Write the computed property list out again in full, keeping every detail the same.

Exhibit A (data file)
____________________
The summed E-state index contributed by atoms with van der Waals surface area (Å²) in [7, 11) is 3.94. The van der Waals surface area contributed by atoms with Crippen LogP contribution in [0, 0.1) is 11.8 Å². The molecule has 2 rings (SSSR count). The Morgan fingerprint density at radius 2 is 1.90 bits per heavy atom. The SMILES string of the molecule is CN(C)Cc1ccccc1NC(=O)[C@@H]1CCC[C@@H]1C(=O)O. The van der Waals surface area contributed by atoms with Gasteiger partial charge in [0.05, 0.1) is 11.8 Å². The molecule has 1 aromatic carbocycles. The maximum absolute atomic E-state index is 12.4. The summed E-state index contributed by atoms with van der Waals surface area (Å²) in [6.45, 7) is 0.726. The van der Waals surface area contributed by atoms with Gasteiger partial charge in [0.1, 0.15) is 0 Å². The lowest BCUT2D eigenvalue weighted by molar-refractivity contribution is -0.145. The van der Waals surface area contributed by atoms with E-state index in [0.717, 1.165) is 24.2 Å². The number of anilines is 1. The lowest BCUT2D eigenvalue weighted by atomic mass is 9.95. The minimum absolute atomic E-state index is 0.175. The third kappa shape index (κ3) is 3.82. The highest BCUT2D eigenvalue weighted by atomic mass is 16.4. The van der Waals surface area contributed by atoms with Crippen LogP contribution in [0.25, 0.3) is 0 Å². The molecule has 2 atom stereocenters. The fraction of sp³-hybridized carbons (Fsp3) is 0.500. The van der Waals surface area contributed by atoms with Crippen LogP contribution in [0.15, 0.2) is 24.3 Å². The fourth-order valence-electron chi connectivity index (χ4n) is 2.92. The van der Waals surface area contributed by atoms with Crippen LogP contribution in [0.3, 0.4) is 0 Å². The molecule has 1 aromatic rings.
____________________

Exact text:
The summed E-state index contributed by atoms with van der Waals surface area (Å²) in [7, 11) is 3.94. The van der Waals surface area contributed by atoms with Crippen LogP contribution in [0, 0.1) is 11.8 Å². The molecule has 2 rings (SSSR count). The Morgan fingerprint density at radius 2 is 1.90 bits per heavy atom. The SMILES string of the molecule is CN(C)Cc1ccccc1NC(=O)[C@@H]1CCC[C@@H]1C(=O)O. The van der Waals surface area contributed by atoms with Gasteiger partial charge in [0.05, 0.1) is 11.8 Å². The molecule has 1 aromatic carbocycles. The maximum absolute atomic E-state index is 12.4. The summed E-state index contributed by atoms with van der Waals surface area (Å²) in [6.45, 7) is 0.726. The van der Waals surface area contributed by atoms with Gasteiger partial charge in [0.1, 0.15) is 0 Å². The lowest BCUT2D eigenvalue weighted by molar-refractivity contribution is -0.145. The van der Waals surface area contributed by atoms with E-state index in [0.717, 1.165) is 24.2 Å². The number of anilines is 1. The lowest BCUT2D eigenvalue weighted by atomic mass is 9.95. The minimum absolute atomic E-state index is 0.175. The third kappa shape index (κ3) is 3.82. The highest BCUT2D eigenvalue weighted by atomic mass is 16.4. The van der Waals surface area contributed by atoms with Crippen LogP contribution in [0.25, 0.3) is 0 Å². The molecule has 2 atom stereocenters. The fraction of sp³-hybridized carbons (Fsp3) is 0.500. The van der Waals surface area contributed by atoms with Crippen LogP contribution in [0.15, 0.2) is 24.3 Å². The fourth-order valence-electron chi connectivity index (χ4n) is 2.92. The van der Waals surface area contributed by atoms with Crippen LogP contribution in [0.3, 0.4) is 0 Å². The molecule has 1 aromatic rings.